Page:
Login Protect Application Awareness

This week we’re introducing a new application awareness option for our Login Protect two-factor authentication solution. This usability option streamlines integration with popular CMS application by auto-deploying two-factor protection around their administrative areas.

What’s Application Awareness?

Application awareness is the ability to recognize connected applications and optimize our processes for their use.

Application awareness is already supported in our security and acceleration solutions. These rules help us deal with application-specific threats (e.g., JCE and TimThumb vulnerabilities) and improve integration with 3rd party caching and optimization solutions (e.g., W3TC). Starting this week, we will also be using application awareness to support Login Protect CMS integration.

How Does It Work?

Upon enabling Login Protect, Incapsula will auto-detect your CMS platform and provide a basic set of deployment settings for your platform of choice.

For instance, in the case of WordPress, Incapsula will identify the platform and suggest a wildcard rule to protect all pages staring with ‘/wp-admin’. Accepting this will secure the WordPress default admin area, which is where Login Protect is usually needed most.

Login Protect - Two Factor Authentication with Application Awareness - Sample

The ‘Protect Common Application’ button will do the same on-demand, which is useful for those who’ve already activated Login Protect or for those who want to active these rules at a later date.

Currently, the Application Awareness feature supports WordPress, Joomla and phpBB, and we plan to introduce more platforms and rules in the future. The obvious omission of Drupal is due to its administrative area URL structure, which is too dynamic to benefit from generic rule-setting.

Understanding Wildcard Rules

Since its launch in late June, Login Protect has been adopted by many Incapsula users. Guided by their feedbacks and by aggregated user-configurations data, we noticed that our wildcard rules were causing some confusion and weren’t always optimized to the task in-hand.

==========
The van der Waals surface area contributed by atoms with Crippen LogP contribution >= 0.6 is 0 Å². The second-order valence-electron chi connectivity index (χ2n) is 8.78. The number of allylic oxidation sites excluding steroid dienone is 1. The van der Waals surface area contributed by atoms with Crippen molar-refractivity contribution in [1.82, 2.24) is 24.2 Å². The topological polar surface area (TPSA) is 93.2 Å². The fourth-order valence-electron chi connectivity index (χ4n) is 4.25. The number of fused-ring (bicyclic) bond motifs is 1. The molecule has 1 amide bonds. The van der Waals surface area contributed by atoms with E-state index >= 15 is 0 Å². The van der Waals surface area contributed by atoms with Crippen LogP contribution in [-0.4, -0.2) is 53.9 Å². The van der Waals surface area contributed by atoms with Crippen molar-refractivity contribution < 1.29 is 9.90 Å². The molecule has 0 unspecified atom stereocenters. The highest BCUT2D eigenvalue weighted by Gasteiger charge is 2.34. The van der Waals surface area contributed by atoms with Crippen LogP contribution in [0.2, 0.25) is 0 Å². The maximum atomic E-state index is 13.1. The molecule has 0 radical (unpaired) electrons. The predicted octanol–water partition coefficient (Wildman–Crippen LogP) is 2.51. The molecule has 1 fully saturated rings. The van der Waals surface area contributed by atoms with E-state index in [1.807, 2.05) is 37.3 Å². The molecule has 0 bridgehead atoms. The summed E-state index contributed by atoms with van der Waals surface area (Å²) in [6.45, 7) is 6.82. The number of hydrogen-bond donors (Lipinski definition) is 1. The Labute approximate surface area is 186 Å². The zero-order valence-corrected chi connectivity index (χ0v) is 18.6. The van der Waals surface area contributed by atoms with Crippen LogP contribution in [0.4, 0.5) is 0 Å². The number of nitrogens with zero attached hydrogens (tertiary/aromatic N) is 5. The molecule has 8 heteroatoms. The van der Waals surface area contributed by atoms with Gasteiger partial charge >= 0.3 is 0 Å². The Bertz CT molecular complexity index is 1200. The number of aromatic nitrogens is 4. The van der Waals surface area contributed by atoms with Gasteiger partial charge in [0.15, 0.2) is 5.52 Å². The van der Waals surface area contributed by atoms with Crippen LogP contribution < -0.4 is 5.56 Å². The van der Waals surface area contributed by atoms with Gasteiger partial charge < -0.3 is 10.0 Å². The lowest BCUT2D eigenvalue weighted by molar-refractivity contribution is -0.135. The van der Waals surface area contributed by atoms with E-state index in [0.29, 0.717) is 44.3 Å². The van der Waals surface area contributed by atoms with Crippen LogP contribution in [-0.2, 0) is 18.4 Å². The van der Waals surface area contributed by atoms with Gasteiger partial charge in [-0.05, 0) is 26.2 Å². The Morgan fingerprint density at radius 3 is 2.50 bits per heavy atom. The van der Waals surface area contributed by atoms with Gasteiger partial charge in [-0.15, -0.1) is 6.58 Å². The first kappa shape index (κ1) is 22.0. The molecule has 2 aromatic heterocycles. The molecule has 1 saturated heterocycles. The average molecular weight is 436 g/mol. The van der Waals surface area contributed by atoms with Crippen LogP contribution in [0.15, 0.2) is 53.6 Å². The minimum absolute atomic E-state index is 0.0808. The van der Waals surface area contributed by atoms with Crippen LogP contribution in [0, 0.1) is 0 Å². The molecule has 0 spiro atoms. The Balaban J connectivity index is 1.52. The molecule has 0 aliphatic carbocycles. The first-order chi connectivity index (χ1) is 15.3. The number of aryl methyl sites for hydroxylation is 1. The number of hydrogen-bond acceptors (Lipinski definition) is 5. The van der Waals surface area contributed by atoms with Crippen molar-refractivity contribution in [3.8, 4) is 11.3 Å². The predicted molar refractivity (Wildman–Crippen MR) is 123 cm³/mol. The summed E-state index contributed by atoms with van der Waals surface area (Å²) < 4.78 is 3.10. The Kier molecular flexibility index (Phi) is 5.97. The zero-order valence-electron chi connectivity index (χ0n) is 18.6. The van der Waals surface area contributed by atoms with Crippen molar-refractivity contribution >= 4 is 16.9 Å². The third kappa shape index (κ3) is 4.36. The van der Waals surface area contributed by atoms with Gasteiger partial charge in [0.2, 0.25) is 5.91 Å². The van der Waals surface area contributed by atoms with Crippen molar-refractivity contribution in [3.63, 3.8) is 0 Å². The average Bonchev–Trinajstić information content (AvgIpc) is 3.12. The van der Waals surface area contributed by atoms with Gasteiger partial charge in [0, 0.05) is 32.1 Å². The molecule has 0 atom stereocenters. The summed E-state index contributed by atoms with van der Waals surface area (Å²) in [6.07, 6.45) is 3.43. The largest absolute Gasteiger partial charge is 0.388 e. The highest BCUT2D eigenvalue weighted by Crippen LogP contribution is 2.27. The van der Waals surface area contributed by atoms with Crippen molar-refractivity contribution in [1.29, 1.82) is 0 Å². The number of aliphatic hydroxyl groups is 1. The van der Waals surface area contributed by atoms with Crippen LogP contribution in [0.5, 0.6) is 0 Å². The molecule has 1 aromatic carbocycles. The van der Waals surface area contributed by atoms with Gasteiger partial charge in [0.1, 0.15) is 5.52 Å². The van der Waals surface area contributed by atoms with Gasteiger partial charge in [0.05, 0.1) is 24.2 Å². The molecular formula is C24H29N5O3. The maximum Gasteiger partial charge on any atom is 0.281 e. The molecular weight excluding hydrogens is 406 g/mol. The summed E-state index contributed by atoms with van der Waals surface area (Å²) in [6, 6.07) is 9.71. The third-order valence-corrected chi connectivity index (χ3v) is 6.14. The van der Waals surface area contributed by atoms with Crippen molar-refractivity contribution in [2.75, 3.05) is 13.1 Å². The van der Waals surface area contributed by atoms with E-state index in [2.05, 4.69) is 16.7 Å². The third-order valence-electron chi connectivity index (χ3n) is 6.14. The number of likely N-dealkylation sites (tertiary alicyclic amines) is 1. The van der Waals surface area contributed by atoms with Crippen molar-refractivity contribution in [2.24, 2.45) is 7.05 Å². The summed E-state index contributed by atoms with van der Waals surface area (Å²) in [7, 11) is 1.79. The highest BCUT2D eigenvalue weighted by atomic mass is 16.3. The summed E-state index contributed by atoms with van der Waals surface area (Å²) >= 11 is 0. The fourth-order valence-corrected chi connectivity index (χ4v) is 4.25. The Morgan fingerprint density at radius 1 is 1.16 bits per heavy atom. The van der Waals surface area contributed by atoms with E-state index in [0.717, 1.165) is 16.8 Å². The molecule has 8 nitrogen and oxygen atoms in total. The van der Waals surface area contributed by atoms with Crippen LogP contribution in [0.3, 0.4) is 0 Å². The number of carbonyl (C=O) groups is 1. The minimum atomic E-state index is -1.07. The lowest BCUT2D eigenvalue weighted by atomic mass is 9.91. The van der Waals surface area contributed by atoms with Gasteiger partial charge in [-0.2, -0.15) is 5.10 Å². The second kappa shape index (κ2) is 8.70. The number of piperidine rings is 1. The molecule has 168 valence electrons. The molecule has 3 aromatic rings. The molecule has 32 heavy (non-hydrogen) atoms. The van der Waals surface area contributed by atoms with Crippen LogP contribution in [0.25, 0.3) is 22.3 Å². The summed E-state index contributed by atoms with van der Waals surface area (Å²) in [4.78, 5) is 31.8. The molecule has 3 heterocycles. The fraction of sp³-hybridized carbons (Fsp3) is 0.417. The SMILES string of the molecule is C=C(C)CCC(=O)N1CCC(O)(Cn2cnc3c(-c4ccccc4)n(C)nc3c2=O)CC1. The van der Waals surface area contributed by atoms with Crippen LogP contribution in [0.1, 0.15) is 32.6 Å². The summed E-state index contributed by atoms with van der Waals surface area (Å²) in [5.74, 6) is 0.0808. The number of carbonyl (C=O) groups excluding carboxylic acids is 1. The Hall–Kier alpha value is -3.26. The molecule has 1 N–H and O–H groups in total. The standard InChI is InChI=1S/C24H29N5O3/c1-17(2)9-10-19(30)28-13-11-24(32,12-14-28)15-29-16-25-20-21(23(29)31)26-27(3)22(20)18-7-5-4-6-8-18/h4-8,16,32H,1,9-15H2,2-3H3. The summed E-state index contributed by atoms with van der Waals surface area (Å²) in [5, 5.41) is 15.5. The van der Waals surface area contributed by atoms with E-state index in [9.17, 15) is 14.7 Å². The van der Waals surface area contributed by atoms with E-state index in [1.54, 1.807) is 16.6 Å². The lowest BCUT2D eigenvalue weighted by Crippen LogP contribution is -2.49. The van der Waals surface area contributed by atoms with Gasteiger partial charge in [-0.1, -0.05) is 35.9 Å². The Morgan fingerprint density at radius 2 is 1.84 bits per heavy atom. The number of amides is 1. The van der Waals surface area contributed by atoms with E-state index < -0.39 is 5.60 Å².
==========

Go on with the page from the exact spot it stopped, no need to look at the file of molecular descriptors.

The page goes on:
While our new application-specific default setting will help solve some of the problems, we also wanted to use this opportunity to demonstrate our wildcard URL matching rules using the table below:

Matching Rule String Example Matches Doesn’t Match
URL is /admin /admin /home
/admin/user
/administrator
URL is not /admin /home
/admin/user
/administrator/
/admin
URL starts with /admin /admin
/admin/user
/administrator
/home
/home/admin
/?admin=x
URL ends with jpeg /logo.jpeg
/images/logo.jpeg
/myjpeg
/images
/logo.png
/index.php?jpeg
URL contains admin /admin/images/logo.jpeg
/images/administrator/
/images/myadmin.png
/images
/admi.jpg
/index.php?admin=x
URL does not contain admin /images/
/home/
/index.php?admin=x
/admin/images/logo.jpeg
/images/administrator/
/images/myadmin.png

As evident from the examples above, wildcard matching rules are useful bulk-management tools which can help save a lot of time, while also providing additional control and flexibility. We encourage you to experiment with them, as they will continue to play a role in our upcoming feature releases.

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